I ran 116 miles including two races and two workouts. In fact, Monday was the probably the best day of training I have ever had. I woke up and ran a 5k race, and won in 16:16. Three hours later I did a 12x1 minute hard, 1 minute easy fartlek that lasted 4 miles. Not a fast average for a tempo, but considering half of that time was spent running at 7 minute mile pace or slower that's a good average. Then I followed up the day with a 30 mile bicycle ride and a five mile run. That's three legitimate running sessions, two nice workouts (well one was a race), and nearly a two hour bicycle ride. My workout Wednesday morning went similarly well. It was 2x2 miles. The first 2 miles was downhill Grandview in 10:15 and the second two was 10:38 uphill and I fell apart on the fourth mile running only a 5:24. Best two mile repeats I have ever done.

In the coaching world, we're getting better, and fast. Before anyone jumps to conclusions about the race results this weekend as some of our runners did not do the greatest, most of the people on the team had the longest run of their life this Tuesday. Some even ran 12 miles. Overall we have been doing a lot of hard training and for many the hardest strength training of their life, so everyone is a little tired. The point is, it is okay to be tired at races early in the season as long as you are raring to go at the end. That being said, I warmed up with heavy legs Monday and ran a 16:16. Still I am excited because I feel we are making good progress with the team.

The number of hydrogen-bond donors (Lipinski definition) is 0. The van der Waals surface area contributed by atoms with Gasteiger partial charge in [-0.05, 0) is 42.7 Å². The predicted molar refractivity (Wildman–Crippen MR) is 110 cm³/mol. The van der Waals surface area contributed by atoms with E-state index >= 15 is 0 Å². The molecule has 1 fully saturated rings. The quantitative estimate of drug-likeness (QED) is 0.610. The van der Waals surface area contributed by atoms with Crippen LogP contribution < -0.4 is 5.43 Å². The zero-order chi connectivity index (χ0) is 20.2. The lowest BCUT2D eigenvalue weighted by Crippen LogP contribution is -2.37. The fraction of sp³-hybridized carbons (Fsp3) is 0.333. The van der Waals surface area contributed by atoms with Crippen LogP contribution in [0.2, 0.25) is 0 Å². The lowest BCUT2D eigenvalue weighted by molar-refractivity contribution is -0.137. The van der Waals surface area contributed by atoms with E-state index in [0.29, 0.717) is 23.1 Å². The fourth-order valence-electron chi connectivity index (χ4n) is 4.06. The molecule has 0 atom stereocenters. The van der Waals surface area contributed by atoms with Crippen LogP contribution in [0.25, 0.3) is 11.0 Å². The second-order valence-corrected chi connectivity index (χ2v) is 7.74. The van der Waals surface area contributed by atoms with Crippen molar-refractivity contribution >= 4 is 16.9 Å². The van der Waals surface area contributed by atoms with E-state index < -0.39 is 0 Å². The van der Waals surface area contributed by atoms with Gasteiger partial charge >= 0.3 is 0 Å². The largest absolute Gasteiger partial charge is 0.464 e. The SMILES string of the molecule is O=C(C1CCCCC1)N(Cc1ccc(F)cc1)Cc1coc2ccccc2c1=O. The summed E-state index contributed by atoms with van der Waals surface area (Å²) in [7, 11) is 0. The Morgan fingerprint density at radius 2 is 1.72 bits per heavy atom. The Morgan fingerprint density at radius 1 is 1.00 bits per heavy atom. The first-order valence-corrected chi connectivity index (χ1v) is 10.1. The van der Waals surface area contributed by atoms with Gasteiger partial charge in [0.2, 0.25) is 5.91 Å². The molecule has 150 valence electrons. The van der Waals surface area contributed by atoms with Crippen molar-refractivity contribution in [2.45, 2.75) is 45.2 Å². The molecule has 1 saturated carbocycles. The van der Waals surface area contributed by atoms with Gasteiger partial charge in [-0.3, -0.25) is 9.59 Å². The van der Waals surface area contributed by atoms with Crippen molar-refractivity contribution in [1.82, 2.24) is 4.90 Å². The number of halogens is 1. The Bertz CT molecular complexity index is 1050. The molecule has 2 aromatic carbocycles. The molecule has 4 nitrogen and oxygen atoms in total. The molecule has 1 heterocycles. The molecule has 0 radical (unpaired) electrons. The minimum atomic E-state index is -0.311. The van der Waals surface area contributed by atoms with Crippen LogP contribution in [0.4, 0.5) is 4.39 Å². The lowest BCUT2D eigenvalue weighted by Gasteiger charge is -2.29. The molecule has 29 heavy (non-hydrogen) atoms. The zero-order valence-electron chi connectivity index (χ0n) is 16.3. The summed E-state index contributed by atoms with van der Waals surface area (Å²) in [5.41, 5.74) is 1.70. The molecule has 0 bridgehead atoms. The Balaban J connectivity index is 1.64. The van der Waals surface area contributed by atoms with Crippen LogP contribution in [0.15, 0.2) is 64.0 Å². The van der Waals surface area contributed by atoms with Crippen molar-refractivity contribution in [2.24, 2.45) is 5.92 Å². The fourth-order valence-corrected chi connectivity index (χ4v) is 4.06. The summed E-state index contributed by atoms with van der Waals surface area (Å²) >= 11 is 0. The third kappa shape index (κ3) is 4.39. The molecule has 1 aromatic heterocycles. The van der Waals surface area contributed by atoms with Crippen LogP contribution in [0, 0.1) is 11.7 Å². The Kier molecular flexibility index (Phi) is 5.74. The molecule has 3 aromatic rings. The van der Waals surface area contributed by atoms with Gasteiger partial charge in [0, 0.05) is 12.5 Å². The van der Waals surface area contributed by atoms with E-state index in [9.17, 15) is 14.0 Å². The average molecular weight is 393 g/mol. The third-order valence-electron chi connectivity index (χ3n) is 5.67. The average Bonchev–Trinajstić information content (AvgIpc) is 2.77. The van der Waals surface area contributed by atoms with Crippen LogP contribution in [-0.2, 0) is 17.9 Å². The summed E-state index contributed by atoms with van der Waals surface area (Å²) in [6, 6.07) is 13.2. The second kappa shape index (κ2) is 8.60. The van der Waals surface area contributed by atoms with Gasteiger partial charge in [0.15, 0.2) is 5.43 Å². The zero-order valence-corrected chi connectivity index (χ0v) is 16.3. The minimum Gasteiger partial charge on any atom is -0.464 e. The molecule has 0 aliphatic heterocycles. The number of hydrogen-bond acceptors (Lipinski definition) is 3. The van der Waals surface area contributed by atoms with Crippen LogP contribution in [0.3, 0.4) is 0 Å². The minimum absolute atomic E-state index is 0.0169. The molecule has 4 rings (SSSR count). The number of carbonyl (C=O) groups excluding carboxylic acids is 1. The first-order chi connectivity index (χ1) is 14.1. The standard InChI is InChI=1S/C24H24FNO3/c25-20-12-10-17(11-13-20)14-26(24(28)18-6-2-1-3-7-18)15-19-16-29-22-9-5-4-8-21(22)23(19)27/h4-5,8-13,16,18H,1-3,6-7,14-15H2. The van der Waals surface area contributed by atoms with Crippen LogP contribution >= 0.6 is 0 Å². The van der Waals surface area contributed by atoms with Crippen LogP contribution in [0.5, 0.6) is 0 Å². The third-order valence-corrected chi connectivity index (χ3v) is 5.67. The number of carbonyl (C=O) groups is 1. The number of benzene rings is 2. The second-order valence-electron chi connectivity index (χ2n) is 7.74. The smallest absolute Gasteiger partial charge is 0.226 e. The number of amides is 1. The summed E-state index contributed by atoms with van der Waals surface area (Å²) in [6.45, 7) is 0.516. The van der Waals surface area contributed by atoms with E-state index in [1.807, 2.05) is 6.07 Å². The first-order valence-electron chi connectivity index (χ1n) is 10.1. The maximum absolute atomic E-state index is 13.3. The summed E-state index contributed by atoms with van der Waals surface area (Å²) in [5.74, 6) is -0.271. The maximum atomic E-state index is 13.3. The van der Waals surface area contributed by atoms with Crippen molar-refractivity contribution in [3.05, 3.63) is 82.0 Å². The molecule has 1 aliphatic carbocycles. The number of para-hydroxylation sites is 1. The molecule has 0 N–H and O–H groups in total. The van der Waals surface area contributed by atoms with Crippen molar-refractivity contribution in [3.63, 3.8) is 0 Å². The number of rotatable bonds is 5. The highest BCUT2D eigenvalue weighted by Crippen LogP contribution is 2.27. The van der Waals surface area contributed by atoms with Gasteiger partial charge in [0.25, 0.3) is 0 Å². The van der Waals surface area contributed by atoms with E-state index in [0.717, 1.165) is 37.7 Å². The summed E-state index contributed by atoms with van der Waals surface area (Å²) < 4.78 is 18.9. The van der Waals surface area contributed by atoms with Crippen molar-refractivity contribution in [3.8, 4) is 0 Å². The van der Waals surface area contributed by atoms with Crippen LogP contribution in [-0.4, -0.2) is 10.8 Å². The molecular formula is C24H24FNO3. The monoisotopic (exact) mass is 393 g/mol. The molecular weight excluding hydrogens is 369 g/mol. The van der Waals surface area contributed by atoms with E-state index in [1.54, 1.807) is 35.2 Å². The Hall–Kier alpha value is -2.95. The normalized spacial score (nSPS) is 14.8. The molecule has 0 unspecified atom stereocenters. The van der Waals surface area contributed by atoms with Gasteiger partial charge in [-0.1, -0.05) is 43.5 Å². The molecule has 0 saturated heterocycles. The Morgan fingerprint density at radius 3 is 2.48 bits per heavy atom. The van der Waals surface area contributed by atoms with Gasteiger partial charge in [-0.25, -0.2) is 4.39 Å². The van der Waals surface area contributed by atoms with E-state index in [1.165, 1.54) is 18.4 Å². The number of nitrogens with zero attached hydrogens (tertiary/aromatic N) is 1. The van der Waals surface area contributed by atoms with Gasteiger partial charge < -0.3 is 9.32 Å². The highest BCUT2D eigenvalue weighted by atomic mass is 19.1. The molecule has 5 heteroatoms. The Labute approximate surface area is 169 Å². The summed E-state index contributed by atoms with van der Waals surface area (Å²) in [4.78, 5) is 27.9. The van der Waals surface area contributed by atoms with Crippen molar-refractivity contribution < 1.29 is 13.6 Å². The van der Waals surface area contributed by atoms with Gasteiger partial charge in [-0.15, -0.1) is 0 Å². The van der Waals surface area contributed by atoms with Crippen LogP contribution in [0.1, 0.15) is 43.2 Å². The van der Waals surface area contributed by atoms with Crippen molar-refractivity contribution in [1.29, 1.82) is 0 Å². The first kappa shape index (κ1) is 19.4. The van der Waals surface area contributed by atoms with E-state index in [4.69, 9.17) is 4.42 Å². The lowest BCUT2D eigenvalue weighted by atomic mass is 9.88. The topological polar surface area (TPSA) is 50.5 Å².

I really did not do much else at all this week. I bought seasons six and seven of Entourage and spent some time each evening laying on my couch watching the drama. My routine in the evenings after practice with the team and my own running is eat supper and typically spend an hour or so watching something on dvd or reading. I'm getting used to thinking about bed time as 9PM so that I can wake up at 5AM to run. It might not sound fun and enticing, but I'm really getting to like 5AM.

Sunday, September 11, 2011

Ten Years of... Terror?

Today is ten years since the September 11th plane hijackings and suicide flying. It is strange to think it has been that long. My sister wrote an article about what it means to her. So I thought I would write down my take. Basically I remember what she does, especially the golden sphere and my parents debating doing the World Trade Center or going over to the Empire State Building because it was like $20 per person for an 80 second elevator ride. I remember getting a pressed penny on the top floor because I collected those on our family vacations. I remember that overall the floor was pretty empty with few tourists compared to the Statue of Liberty earlier in the day. I also remember vividly standing at the corner of the building closest to the other WTC and it was a windy foggy day, well foggy above 900 feet. We watched the building visibly move towards and away from each other with an amplitude of perhaps 8-10 feet out of the maybe 50 feet away from each other they were. Needless to say it took a little effort just to walk to the windows and look down. We generally walked around the perimeter staying away from the windows.